Month: December 2011

Jambo from Zanzibar!!!

White sandy beaches, warm tropical breezes, the sound of rain on tin roofs, bustling markets with the smell of cumin and cinnamon, brilliant colored vegetables and yes, the stench of the fresh catch of the day… wide-open smiles with sparkling white teeth, dark brown skin, the vibrant kangas (the women’s clothing)… then add the sounds of Swahili and laughter in the air… We are indeed in Africa…  Zanzibar, to be exact.

This island is famous for being a hub of the Arab slave trade back in the 18th and 19th century and, of course, known worldwide for its spices and beautiful beaches.

The pace is slow.  They call it TIA…  “This is Africa”.  And they have a phrase called, “ Pole Pole” (pronounced Paulie, Paulie), meaning “slowly, slowly”.  Not an easy task for a westerner who has been taught that faster and more efficient is better.  But I am learning.

The boys and I have arrived on this lush oasis off the coast of mainland Tanzania in east Africa.  We were welcomed with open arms by Creative Solutions, an art school in the small village of Mangapwani built by Aida Ayers and Mbarouk Saad.  Here, children and adults are offered all kinds of educational opportunities.  I am currently teaching English in an open-air classroom, and Jackson and Buck are helping run the pre-school group.  The kids are so angelic, creative, available and joyful.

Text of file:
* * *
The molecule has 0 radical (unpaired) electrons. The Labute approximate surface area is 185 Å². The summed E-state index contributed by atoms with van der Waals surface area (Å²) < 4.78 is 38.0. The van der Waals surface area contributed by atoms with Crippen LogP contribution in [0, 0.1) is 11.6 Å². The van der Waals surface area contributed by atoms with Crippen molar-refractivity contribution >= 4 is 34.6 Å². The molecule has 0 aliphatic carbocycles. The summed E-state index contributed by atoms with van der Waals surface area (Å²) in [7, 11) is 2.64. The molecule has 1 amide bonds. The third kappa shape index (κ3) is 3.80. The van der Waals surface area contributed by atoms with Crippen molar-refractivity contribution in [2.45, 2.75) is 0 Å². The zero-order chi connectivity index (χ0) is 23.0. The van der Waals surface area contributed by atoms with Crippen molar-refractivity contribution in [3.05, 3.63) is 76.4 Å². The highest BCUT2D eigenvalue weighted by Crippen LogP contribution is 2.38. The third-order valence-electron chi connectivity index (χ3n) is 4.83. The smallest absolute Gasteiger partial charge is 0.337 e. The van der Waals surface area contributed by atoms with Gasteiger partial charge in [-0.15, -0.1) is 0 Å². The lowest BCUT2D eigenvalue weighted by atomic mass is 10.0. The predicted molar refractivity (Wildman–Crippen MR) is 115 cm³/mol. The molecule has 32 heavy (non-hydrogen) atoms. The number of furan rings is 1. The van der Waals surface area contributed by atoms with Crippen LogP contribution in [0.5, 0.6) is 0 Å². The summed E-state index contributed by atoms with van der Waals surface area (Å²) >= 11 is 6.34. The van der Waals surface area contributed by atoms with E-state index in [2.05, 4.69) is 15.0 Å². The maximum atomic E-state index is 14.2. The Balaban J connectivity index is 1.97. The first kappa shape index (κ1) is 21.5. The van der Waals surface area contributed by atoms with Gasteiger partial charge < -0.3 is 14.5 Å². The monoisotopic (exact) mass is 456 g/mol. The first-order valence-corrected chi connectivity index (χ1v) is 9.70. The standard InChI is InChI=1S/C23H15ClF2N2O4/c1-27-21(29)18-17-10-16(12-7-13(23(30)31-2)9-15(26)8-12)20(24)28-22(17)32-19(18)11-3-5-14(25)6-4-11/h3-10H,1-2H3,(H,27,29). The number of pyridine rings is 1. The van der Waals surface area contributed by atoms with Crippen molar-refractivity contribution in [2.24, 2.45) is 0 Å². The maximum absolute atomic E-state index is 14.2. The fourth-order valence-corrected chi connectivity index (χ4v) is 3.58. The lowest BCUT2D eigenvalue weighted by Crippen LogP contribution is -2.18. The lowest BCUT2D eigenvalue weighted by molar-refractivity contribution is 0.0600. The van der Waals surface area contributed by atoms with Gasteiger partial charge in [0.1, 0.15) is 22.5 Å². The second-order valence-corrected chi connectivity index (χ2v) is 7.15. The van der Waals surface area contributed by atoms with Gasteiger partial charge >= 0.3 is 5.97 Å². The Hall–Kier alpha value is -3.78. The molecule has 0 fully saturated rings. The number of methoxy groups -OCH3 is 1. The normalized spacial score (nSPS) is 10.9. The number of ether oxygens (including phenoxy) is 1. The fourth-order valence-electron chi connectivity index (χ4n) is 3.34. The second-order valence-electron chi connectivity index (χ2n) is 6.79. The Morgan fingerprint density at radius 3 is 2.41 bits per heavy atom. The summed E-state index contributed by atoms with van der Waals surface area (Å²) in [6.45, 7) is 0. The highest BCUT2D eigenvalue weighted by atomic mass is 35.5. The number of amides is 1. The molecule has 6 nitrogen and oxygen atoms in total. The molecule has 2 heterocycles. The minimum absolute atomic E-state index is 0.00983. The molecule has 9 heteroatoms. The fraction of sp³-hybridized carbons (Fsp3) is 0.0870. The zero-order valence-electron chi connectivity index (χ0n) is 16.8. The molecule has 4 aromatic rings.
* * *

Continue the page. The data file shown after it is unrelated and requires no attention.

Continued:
Currently, we are preparing for an art fair on the 17th of December, which will bring the locals together to sell their wares and share their art.

Our work here is especially gratifying, as each student is sincerely eager to learn. To master English here on Zanzibar is to open up a multitude of life possibilities and opportunities.  Farming and the tourist trade are two of the major industries here, and English is essential for the success in either field. All of my students (10 to 30), depending on the day, have managed to steal my heart.  We talk in broken English and they try to teach me Swahili…they fascinate me.  We talk about farming, how they hook up their ox to their carts, raising goats, how they pick the Jack Fruit off the trees… We talk about futbol, and music ( one’s favorite called “Bongo Favor”)…and we drink Coca-Cola, Orange Fanta and Stoney Tangawizi (my new favorite – it tastes like spicy Ginger Ale)…. And the best part is we laugh our heads off.

This small village offers little opportunity other than farming, but the locals do their best to eek out a living.  To have some land and an ox, cow, goat or chickens is to live well.  Again the thing that strikes me most, is the joy in which they live.